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Old 07-04-2010, 01:13 PM   #6
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Originally Posted by Apocolips View Post
It will heat up to about 215 on the hwy at about 60mph, and stay there. When I slow down to a sustained 45 or 50 the temp stays high and will not decrease. In town the temp seems to stay around 195. Not sure what the problem is, 215 is not that bad and probably not hurt anything, but it just doesn’t seem right.
Drill 2-3 3/16 holes in the apron of your thermostat....and make sure it's rated at 180f.....

bet the problem is solved....
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Old 07-04-2010, 01:36 PM   #7
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mrvette, I'm just curiuos, what does drilling the apron do? Allow better flow?
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Old 07-04-2010, 02:30 PM   #8
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Drill 2-3 3/16 holes in the apron of your thermostat....and make sure it's rated at 180f.....

bet the problem is solved....
I thought that the stock thermostat was a 190*.
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Old 07-04-2010, 04:27 PM   #9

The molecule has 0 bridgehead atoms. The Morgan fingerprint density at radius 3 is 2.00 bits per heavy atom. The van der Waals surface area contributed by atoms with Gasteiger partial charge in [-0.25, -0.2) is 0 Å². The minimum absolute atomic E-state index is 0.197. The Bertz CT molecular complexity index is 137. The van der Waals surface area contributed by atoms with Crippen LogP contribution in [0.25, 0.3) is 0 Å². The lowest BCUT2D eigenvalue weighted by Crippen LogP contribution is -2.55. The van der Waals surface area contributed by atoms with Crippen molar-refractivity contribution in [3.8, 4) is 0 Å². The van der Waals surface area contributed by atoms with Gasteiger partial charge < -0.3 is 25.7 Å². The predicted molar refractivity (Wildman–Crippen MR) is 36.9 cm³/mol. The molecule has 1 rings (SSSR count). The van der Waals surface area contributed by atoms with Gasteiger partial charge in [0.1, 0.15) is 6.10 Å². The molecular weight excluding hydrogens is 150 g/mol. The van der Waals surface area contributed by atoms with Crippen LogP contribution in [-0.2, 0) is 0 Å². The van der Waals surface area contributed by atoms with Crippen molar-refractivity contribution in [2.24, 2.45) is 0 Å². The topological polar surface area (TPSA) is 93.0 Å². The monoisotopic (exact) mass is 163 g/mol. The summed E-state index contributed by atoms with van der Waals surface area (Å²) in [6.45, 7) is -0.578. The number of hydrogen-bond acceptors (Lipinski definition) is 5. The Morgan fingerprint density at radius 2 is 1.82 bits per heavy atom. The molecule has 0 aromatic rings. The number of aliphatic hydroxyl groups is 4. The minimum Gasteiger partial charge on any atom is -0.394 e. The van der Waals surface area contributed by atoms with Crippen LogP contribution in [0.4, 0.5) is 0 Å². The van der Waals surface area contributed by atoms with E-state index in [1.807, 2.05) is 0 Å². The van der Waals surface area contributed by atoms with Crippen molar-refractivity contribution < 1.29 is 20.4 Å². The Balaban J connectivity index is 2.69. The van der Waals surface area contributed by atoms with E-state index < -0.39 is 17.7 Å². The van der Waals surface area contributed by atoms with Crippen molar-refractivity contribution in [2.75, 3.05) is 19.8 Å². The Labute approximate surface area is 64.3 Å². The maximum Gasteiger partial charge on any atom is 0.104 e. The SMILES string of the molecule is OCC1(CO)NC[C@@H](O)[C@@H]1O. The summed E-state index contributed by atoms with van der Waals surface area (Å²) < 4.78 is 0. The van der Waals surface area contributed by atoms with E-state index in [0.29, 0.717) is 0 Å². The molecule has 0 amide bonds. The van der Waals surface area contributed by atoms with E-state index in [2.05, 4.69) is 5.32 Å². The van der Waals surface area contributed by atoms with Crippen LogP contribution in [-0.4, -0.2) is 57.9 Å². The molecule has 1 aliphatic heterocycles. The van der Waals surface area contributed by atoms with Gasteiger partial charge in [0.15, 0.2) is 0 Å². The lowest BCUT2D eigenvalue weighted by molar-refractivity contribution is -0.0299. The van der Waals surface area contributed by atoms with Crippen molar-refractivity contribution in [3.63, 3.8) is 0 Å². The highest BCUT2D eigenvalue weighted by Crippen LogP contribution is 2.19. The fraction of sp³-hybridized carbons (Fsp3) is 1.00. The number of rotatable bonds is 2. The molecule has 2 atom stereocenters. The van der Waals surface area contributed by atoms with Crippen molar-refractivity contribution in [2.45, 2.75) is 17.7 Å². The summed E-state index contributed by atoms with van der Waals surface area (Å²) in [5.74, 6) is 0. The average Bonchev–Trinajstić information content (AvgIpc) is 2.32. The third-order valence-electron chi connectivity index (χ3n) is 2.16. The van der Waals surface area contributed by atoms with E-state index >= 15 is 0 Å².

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A fan clutch should spin free several times after you turn the engine off. It is designed to pull air through the radiator at slower speeds, especially at idle. It should slow down, relative to the engine rpms at higher speeds, factory installed (thermal) fan clutches have thermosats attached to the front.It should engage the fan at higher temps, even at higher rpms. Make sure your thermostat is good, it's probably best to either removed it and test it in a pot of water on the stove with a thermomoter, or better yet, replace it with a GOOD quality (stant or GM ) T-stat. Another important factor is to determine if the cooling system is working correctly. The waterpump impeller may be rotted out or loose, the radiator may be plugged or partially plugged. On radiators working properly, I usually see a temp drop of approx 30 degrees F using an infrared (Raytec) temp gun between the inlet and outlet. If the coolant travels through the radiator too fast or too slow, the raditor won't have be able to transfer the heat from the coolant to the air flowing through the fins.You also want to inspect the front of the radiaot carefully and look for dirt, vegitation, hair (dog,cat,etc) perventing air flow through the fins. Most importantly, use a infra-red temp gun on the thermostat housing, and make sure your 215f readeings are correct. Harbor freight sells inexpensive infra red temp guns, you may also want to experiment and see iinporanehow much the coolant cools while it is in the upper radiator hose, you'll usually see a 10-20f degree drop in the radiator hose, then drop another 30f across the raditor.